However, this year's ceremony will definitely be interesting if the Best Picture race resembles anything like this this year:

Argo (Ben Affleck definitely deserves some award recognition at this point)
The Avengers (another superhero movie recieving Best Picture buzz)
The Dark Knight Rises
Django Unchained
The Great Gatsby
The Hobbit: An Unexpected Journey
Life of Pi
Moonrising Kingdom (I think this film's nomination is pretty much guaranteed at this point due to the insane amout of promotion it's getting)

And insert two other filler nominees on the offchance something else comes up. As the year is just over halfway done, this list is clearly incomplete. With the possible exception of Moonrising Kingdom, I'm expecting all of these films to make my top 10 of the year list and specifically, TDKR, The Hobbit, and Django Unchained in my top 5.

In reply to an earlier post on Jul 12, 2012 9:05:44 AM PDT
Mike Gordan says:
Mupppets: I frankly haven't heard a good Hans Zimmer score since 1998. Or at least not a great one since The Lion King. And Inception, while good and certainly better than Toy Story 3, is not as clever or original as it thinks it is (visually, most definitely, and it deserved all the awards it took home). Even with the mayhem going on, these dreams feel too organized and precise when they should have been either quiet and somber (like Eyes Wide Shut), or a chaotic mindfauk (like in Paprika). Frankly, I've seen much better films about the nature of the dreamscape include Dreamscape itself.

In reply to an earlier post on Jul 12, 2012 9:07:21 AM PDT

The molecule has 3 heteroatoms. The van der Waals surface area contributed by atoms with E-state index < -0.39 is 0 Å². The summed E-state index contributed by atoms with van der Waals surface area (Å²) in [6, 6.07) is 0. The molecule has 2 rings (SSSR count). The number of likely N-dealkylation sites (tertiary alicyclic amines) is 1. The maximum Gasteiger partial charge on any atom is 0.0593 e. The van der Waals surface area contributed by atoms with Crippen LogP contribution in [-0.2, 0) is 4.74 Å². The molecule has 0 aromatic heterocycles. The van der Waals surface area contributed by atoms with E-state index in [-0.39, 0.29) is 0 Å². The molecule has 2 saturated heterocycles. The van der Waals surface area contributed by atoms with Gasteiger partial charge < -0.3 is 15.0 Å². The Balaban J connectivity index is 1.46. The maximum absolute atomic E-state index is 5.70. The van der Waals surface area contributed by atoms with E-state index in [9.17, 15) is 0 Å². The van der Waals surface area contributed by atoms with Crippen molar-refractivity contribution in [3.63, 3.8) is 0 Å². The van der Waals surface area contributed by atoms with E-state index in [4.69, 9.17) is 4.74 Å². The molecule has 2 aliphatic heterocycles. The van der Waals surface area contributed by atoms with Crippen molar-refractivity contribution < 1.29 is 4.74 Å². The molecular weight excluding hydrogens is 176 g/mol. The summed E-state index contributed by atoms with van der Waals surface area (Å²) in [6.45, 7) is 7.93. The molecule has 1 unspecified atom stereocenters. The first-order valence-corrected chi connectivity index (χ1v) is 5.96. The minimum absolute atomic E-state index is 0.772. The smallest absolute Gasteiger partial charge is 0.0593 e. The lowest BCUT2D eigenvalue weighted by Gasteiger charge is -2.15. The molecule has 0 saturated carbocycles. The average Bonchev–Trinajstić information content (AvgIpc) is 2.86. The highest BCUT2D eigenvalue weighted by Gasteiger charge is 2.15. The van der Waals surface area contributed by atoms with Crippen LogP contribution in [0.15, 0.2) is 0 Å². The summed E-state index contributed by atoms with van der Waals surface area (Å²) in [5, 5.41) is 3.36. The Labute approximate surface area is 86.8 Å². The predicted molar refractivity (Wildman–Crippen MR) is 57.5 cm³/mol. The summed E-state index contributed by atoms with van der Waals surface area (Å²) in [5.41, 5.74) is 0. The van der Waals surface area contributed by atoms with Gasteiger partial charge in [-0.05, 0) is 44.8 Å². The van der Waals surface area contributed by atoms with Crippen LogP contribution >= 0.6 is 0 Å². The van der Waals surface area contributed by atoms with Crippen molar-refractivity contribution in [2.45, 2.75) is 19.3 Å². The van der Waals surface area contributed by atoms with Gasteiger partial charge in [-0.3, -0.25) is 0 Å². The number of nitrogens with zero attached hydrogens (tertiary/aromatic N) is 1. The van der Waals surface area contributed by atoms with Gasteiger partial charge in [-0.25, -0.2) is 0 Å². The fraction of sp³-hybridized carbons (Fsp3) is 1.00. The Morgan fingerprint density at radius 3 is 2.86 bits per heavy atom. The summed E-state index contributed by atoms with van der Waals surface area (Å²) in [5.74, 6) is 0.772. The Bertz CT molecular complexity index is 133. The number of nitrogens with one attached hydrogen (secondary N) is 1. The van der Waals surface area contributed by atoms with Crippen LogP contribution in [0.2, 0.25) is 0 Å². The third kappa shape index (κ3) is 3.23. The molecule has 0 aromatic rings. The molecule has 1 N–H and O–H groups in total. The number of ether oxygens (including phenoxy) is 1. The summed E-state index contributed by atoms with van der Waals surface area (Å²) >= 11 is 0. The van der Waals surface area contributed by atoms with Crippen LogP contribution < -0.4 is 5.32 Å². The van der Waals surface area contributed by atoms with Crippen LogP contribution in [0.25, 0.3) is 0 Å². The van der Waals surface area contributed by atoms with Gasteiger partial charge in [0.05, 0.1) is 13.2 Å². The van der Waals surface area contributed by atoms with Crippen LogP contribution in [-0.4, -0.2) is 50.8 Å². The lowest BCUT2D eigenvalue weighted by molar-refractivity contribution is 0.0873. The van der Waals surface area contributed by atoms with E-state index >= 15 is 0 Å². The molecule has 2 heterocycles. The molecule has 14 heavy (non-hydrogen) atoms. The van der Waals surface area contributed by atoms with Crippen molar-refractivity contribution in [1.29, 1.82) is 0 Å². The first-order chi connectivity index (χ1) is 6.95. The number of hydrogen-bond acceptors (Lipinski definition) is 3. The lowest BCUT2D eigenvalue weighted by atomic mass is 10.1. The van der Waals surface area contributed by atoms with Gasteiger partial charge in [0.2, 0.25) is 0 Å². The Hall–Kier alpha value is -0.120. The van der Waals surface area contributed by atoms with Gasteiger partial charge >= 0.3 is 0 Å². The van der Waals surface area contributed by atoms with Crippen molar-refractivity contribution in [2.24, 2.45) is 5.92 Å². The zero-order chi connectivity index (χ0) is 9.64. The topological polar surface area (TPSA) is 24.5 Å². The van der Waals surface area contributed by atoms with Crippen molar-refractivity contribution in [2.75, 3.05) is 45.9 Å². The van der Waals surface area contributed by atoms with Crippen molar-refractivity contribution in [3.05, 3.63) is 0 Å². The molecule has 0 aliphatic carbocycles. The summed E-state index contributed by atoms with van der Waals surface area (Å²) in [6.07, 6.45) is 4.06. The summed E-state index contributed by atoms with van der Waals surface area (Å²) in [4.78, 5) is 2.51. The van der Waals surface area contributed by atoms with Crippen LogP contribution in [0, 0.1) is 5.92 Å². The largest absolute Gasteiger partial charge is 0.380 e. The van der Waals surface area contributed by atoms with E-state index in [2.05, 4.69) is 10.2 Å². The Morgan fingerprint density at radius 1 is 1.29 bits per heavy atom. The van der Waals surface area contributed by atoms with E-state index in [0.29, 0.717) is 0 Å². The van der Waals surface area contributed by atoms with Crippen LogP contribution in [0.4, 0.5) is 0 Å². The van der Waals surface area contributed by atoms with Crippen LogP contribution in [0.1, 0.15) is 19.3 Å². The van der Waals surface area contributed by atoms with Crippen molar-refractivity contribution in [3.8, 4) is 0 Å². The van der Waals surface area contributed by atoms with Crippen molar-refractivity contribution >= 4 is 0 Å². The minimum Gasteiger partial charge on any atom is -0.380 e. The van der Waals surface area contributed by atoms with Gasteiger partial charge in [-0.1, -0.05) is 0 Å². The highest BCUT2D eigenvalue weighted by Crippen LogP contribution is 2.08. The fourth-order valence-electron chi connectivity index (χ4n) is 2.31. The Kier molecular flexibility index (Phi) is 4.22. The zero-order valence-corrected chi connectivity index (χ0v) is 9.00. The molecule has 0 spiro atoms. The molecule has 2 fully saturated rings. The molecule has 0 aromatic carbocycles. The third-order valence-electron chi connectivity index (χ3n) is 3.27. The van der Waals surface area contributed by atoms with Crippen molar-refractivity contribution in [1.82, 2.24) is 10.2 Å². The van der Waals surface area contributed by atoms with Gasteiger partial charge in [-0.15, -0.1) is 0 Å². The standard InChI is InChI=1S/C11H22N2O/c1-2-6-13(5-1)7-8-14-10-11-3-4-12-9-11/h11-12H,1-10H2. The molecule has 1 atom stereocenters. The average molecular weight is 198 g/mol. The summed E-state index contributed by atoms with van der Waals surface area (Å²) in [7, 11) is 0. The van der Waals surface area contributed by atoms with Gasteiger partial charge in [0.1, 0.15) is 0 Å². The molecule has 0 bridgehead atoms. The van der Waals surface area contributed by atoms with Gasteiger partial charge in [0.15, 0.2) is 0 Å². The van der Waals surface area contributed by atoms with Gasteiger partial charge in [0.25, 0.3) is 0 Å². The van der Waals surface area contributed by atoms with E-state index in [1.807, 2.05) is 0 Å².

Gordo: Funny you should bring up The Lion King. I just made a new list on top ten thread. You should check it out, it's bound to start an argument of sorts.

Posted on Jul 13, 2012 2:59:17 PM PDT
sundancekeed says:
David Letterman may or may not have let a BIG one out of the bag in his interview with Anne Hathaway when he offhandedly remarked that Batman dies in the film. Of course, he then denied that he meant it but Hathaway looked pretty freaked about it. That's been rumored to be Nolan's plan to end the series for years. I guess we'll find out next week for sure but I'm wondering how people would feel about that. It would certainly BE an ending.....wouldn't it?

In reply to an earlier post on Jul 13, 2012 3:02:18 PM PDT
Green Meanie says:
I hear Azrael will be in the film as well. Hmmmm..... didn't he take over when Bane broke Bruce's Back ?

Posted on Jul 14, 2012 8:48:39 AM PDT
sundancekeed says:
Hmmmm......

I thought many more people would be interested in discussing this film. The freaking Dark Shadows thread got tons more response than this. So did the Prometheus one.

Are people burned out on Batman?

In reply to an earlier post on Jul 14, 2012 8:59:38 AM PDT
Mike Gordan says:
sundancekeed: Dark Shadows turned out to be a far more controversial subject to discuss than TDKR ever was (because the fanbase is freaking nuts), and Prometheus netted far more interesting discussions, especially when the film was finally released in theaters.

TDKR? We know very little about it at this time, and I reckon that many a people won't want to be spoiled so they will try to avoid this thread like the plague. Me? This will probably be the last time I visit this thread before I see the movie for myself because I don't want to know a single review or spoiler or even the slightest hint as to whether or not the film is good.

As for my prediction, I don't think Bruce Wayne will die at the end. Christopher Nolan stated that his Dark Knight trilogy was meant to lead Bruce to become the Batman that everyone knows him to be...you know...before he starts tutoring Robin and Batgirl and all those other sidekicks or replacements. And frankly, I can't imagine Joseph Gordon-Levitt taking over Bruce's position in this movie.

I also suspect that Bane and, perhaps, Catwoman, will have something to do with the villain of the first movie because I heard Liam Neeson's going to make an appearance in this movie (even though it's probably just a flashback).

Posted on Jul 14, 2012 10:23:18 AM PDT
FallenMarvel says:
Unless I see Bane break Batman I just feel eh about. (secretly psyched to see it when it comes out.)

In reply to an earlier post on Jul 14, 2012 11:19:06 AM PDT